How Long Do You Have to Work for an Employer to Be Able to Collect Unemployment Benefits?

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Unemployment benefits provide income to employees who have lost their jobs through no fault of their own so that they can continue to support themselves while searching for a new job. Employees must have worked for a significant period of time to qualify, however; short-term employees who lose their jobs after only a few weeks or months cannot receive benefits. Each state sets its own guidelines for unemployment eligibility. Contact your local unemployment office to see if you qualify for benefits.

State Laws Vary

Each state has slightly different rules about who qualifies for unemployment. Most states require you to have worked for one employer for at least two of the last four quarters. Some states, such as New Jersey, require you to have worked for one employer for 20 weeks out of the last 52. Most states also require you to have earned a specific amount in each quarter that you worked to qualify for unemployment benefits.

Base Amount

Most states require you to earn at least a base amount in one of the last four quarters, and to earn one and a half times that amount in all. For example, if you must earn at least $700 in one quarter, you also must earn at least $1,750 in total to qualify for unemployment.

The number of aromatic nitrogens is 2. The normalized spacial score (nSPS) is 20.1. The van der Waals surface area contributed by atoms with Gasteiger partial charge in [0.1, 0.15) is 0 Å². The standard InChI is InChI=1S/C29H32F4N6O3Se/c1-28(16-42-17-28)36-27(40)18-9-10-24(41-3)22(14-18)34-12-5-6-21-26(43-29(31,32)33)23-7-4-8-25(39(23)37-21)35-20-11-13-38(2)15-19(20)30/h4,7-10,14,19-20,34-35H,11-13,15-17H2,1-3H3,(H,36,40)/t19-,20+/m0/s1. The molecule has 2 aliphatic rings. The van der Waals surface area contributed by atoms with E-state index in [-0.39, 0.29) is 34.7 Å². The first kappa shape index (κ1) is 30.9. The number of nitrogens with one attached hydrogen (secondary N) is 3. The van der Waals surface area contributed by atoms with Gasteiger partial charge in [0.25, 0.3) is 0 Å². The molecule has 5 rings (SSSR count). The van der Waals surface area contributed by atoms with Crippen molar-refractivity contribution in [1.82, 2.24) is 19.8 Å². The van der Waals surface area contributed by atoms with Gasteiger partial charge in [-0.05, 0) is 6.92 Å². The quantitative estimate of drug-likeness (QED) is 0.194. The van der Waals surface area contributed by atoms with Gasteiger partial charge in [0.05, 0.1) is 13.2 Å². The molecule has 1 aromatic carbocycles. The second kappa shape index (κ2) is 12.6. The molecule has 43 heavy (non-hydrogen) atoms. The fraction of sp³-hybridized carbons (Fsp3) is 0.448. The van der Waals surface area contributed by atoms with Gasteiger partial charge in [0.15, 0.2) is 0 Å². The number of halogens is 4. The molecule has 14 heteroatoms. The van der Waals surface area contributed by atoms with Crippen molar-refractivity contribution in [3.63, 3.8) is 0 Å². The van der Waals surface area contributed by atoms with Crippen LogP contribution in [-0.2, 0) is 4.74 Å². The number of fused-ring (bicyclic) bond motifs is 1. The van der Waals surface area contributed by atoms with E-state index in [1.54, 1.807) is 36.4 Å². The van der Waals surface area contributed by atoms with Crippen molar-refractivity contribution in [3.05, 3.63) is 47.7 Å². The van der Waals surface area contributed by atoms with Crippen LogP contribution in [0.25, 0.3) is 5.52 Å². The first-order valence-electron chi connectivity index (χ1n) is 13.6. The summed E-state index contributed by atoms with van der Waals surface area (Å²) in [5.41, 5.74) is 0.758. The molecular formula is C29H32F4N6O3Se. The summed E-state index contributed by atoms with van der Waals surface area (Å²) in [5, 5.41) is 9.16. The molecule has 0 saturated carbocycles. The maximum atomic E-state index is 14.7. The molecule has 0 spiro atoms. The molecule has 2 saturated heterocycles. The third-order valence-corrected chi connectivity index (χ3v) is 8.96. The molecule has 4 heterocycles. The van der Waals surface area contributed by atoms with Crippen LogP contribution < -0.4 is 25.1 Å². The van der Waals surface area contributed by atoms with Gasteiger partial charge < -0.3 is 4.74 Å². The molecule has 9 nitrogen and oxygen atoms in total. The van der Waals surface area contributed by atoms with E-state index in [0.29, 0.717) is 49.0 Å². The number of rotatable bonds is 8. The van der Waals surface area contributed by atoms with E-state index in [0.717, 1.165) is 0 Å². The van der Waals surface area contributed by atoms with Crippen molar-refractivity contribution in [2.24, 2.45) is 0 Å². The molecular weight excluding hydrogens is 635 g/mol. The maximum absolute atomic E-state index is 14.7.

Duration of Unemployment

State laws vary on the maximum amount of time you can receive benefits. In many states, you may receive benefits for between 72 and 79 weeks. However, many people will not receive benefits for the maximum number of weeks, as states take into account how long you worked and how much money you earned when determining how much you are entitled to and for how long you may continue to receive benefits.

Purpose of Eligibility Rules

You must work for a certain period of time before you can receive unemployment so that employees who have "paid in" to the unemployment system with their time can reap the benefits while those who have not put in the time do not get benefits. People who have worked for a longer period of time are also more likely to search for new work rather than depend indefinitely on unemployment benefits.

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About the Author

Jack Ori has been a writer since 2009. He has worked with clients in the legal, financial and nonprofit industries, as well as contributed self-help articles to various publications.